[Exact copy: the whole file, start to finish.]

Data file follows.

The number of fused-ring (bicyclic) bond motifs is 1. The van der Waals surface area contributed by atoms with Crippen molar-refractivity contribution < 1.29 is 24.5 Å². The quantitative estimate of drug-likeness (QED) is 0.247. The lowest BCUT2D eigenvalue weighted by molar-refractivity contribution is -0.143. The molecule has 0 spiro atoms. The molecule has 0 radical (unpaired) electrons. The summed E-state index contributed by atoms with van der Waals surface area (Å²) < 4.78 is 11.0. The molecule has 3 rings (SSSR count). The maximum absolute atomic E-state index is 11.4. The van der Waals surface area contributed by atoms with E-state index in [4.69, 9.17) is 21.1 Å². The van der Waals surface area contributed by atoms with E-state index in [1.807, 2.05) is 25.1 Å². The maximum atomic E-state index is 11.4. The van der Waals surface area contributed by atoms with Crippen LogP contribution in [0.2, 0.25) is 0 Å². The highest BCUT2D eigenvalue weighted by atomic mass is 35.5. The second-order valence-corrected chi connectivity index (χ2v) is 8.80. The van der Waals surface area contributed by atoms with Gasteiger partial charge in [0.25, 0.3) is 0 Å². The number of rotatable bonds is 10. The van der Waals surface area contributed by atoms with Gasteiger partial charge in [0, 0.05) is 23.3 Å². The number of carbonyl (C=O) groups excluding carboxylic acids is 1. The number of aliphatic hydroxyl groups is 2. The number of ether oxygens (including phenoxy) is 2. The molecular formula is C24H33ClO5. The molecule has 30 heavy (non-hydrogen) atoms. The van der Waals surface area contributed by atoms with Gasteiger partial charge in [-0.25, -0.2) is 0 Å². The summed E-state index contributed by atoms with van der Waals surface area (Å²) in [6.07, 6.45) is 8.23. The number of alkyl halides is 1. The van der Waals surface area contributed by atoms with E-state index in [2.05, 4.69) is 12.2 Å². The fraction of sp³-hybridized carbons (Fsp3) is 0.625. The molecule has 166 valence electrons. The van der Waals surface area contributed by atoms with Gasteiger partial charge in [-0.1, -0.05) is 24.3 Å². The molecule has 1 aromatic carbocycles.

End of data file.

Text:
The number of fused-ring (bicyclic) bond motifs is 1. The van der Waals surface area contributed by atoms with Crippen molar-refractivity contribution < 1.29 is 24.5 Å². The quantitative estimate of drug-likeness (QED) is 0.247. The lowest BCUT2D eigenvalue weighted by molar-refractivity contribution is -0.143. The molecule has 0 spiro atoms. The molecule has 0 radical (unpaired) electrons. The summed E-state index contributed by atoms with van der Waals surface area (Å²) < 4.78 is 11.0. The molecule has 3 rings (SSSR count). The maximum absolute atomic E-state index is 11.4. The van der Waals surface area contributed by atoms with E-state index in [4.69, 9.17) is 21.1 Å². The van der Waals surface area contributed by atoms with E-state index in [1.807, 2.05) is 25.1 Å². The maximum atomic E-state index is 11.4. The van der Waals surface area contributed by atoms with Crippen LogP contribution in [0.2, 0.25) is 0 Å². The highest BCUT2D eigenvalue weighted by atomic mass is 35.5. The second-order valence-corrected chi connectivity index (χ2v) is 8.80. The van der Waals surface area contributed by atoms with Gasteiger partial charge in [0.25, 0.3) is 0 Å². The number of rotatable bonds is 10. The van der Waals surface area contributed by atoms with Gasteiger partial charge in [0, 0.05) is 23.3 Å². The number of carbonyl (C=O) groups excluding carboxylic acids is 1. The number of aliphatic hydroxyl groups is 2. The number of ether oxygens (including phenoxy) is 2. The molecular formula is C24H33ClO5. The molecule has 30 heavy (non-hydrogen) atoms. The van der Waals surface area contributed by atoms with Gasteiger partial charge in [-0.25, -0.2) is 0 Å². The summed E-state index contributed by atoms with van der Waals surface area (Å²) in [6.07, 6.45) is 8.23. The number of alkyl halides is 1. The van der Waals surface area contributed by atoms with E-state index in [2.05, 4.69) is 12.2 Å². The fraction of sp³-hybridized carbons (Fsp3) is 0.625. The molecule has 166 valence electrons. The van der Waals surface area contributed by atoms with Gasteiger partial charge in [-0.1, -0.05) is 24.3 Å². The molecule has 1 aromatic carbocycles.